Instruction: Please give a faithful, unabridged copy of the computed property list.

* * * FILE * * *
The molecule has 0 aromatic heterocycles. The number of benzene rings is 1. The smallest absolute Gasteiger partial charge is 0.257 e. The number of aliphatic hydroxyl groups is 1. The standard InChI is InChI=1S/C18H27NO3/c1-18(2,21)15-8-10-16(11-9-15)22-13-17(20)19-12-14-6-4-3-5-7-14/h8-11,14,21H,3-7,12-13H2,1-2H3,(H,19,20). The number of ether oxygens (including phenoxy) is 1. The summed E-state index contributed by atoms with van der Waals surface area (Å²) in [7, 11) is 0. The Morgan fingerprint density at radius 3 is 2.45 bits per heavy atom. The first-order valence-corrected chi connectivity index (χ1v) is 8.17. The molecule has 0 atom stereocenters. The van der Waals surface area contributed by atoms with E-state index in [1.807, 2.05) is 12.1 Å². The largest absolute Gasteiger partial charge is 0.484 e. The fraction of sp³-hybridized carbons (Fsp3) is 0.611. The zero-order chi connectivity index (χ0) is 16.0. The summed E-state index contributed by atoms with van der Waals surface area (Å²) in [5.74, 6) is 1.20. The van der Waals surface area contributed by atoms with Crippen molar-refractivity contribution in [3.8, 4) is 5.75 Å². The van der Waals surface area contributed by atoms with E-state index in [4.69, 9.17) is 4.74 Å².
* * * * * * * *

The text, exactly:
The molecule has 0 aromatic heterocycles. The number of benzene rings is 1. The smallest absolute Gasteiger partial charge is 0.257 e. The number of aliphatic hydroxyl groups is 1. The standard InChI is InChI=1S/C18H27NO3/c1-18(2,21)15-8-10-16(11-9-15)22-13-17(20)19-12-14-6-4-3-5-7-14/h8-11,14,21H,3-7,12-13H2,1-2H3,(H,19,20). The number of ether oxygens (including phenoxy) is 1. The summed E-state index contributed by atoms with van der Waals surface area (Å²) in [7, 11) is 0. The Morgan fingerprint density at radius 3 is 2.45 bits per heavy atom. The first-order valence-corrected chi connectivity index (χ1v) is 8.17. The molecule has 0 atom stereocenters. The van der Waals surface area contributed by atoms with E-state index in [1.807, 2.05) is 12.1 Å². The largest absolute Gasteiger partial charge is 0.484 e. The fraction of sp³-hybridized carbons (Fsp3) is 0.611. The zero-order chi connectivity index (χ0) is 16.0. The summed E-state index contributed by atoms with van der Waals surface area (Å²) in [5.74, 6) is 1.20. The van der Waals surface area contributed by atoms with Crippen molar-refractivity contribution in [3.8, 4) is 5.75 Å². The van der Waals surface area contributed by atoms with E-state index in [4.69, 9.17) is 4.74 Å².